Scientifically proven to be about the cutest birds on earth, Iceland has the largest puffin colonies in the world. And there are half a dozen secluded islands where you can see them waddling around and dive-bombing under the waves.
But you’ll need to come in summer, as the puffins pack their bags and head for the open water from late August onwards. The fastest route to a puffin experience is to join the Puffin Express trip from Reykjavik, which will get you up close to the birds and provide a guide to talk you through all the goings-on in the colony.
What does Iceland look like in winter? White, white and more white. Come in summer and you’ll be able to see this spectacular landscape in all of its glory.
Bus tours into the Icelandic interior abound, but take to the air in a helicopter to explore the country’s remoter regions where buses fear to tread. The pilots at Nordurflug Helicopter Tours spend most of their time helping the likes of the BBC and the Discovery Channel get a bird’s eye view of the landscape, but they also run about a dozen sightseeing tours. Try their Waterfall and Valley tour which lands at Hengill – only accessible in summer.
This volcano hasn’t erupted for 2000 years but it still shapes this incredible landscape with streams of boiling water cutting through the mossy hills and pockets of steam and hot mud bursting through the rocks.
Now for Iceland Travel Specialist, Ella, to share her top summer activities...
Maybe Iceland is not your typical beach destination, but I love Reynisfjara beach located on the south coast of Iceland, just beside the small fishing village of Vík. Views of black sand, incredible rock formations and the thundering waves never gets old. A visit here is always going to be amazing, no matter how many times you see it!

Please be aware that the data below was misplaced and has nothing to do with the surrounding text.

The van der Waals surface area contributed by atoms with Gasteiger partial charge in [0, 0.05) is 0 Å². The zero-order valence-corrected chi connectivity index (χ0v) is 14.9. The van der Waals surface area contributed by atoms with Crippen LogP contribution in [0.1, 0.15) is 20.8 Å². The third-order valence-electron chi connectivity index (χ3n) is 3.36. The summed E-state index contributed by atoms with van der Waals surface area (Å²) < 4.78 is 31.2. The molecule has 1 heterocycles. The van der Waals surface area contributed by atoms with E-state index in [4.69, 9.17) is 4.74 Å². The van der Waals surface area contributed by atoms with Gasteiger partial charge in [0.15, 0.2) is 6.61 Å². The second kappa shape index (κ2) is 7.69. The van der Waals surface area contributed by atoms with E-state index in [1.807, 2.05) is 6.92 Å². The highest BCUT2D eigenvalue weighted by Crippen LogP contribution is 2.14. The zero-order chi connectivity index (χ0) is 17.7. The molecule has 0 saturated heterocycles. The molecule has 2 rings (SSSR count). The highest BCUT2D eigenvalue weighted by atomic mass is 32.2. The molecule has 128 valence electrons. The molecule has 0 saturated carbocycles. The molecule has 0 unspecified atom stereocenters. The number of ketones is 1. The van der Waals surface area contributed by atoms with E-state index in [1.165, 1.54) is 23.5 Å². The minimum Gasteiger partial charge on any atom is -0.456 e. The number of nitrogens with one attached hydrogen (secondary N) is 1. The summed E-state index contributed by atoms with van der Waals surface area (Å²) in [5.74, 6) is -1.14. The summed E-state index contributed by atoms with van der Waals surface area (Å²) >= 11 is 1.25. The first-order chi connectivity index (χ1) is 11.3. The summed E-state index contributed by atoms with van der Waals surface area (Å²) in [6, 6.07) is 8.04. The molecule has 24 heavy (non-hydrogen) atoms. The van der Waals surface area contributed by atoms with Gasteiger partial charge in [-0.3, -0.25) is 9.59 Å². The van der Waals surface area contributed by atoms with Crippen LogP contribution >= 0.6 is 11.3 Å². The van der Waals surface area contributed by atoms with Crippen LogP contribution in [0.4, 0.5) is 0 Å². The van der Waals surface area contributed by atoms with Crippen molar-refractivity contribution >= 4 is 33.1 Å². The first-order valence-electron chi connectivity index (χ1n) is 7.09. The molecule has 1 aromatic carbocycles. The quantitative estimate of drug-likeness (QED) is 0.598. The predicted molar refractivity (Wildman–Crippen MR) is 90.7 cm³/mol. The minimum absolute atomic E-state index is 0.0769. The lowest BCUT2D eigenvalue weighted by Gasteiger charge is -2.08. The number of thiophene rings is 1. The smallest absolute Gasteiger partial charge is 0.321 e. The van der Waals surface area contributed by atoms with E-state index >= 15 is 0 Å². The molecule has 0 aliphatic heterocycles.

When exploring the incredible Snæfellsnes Peninsula head underground to this 8,000-year-old lava cave. You can take a 45-minute guided tour in to Vatnshellir Cave and it is one of the most accessible caves in Iceland.
For Iceland Travel Specialist, Rob, it's either ultimate adventure, or ultimate relaxation...
In the summertime the freedom of the road definitely calls in Iceland. Whether you self-drive around the whole country or explore the sights outside of Reykjavik. Having your own car gives you that extra flexibility as there is so much to see & explore, it’s near impossible to get lost, and adds a little bit more adventure to your trip.
Visiting in the summer but still want to experience the snow – then head up to the Langjökull Glacier for a cool glacier snowmobile adventure – to this day, it is still the best snowmobile adventure I’ve ever encountered.
It may be Iceland’s most visited attraction and with good reason. I always include a dip in the Blue Lagoon when I visit Iceland. My trip experience it at sunset as it adds even more atmosphere to the experience.
Iceland Product Executive, Daniele, prefers to admire his lagoons from the outside (perhaps because his favourite is full of ice!)...
Summer is great time to make the long trip from Reykjavik to Jökulsárlón Lagoon even though the quantity of ice in the lagoon itself might be less – it is still nonetheless one of the most incredible sights I have seen in Iceland. Walking amongst the blocks of ice stranded on the black sand beach is amazing.
And finally, Product Manager, Andrea, gives us her favourite geothermal experiences...
I love a dip in an Iceland thermal pool at any time of the year but relaxing in the Secret Lagoon under the Icelandic midnight sun last July was magical!
Whilst in North Iceland, I always make time to stop here – there is just something other-worldly about this incredible place located literally just off Iceland’s Ring Road! See smoking fumaroles, hear the blubbering boiling mud pots and smell the sulfurous stench! You could only be in Iceland!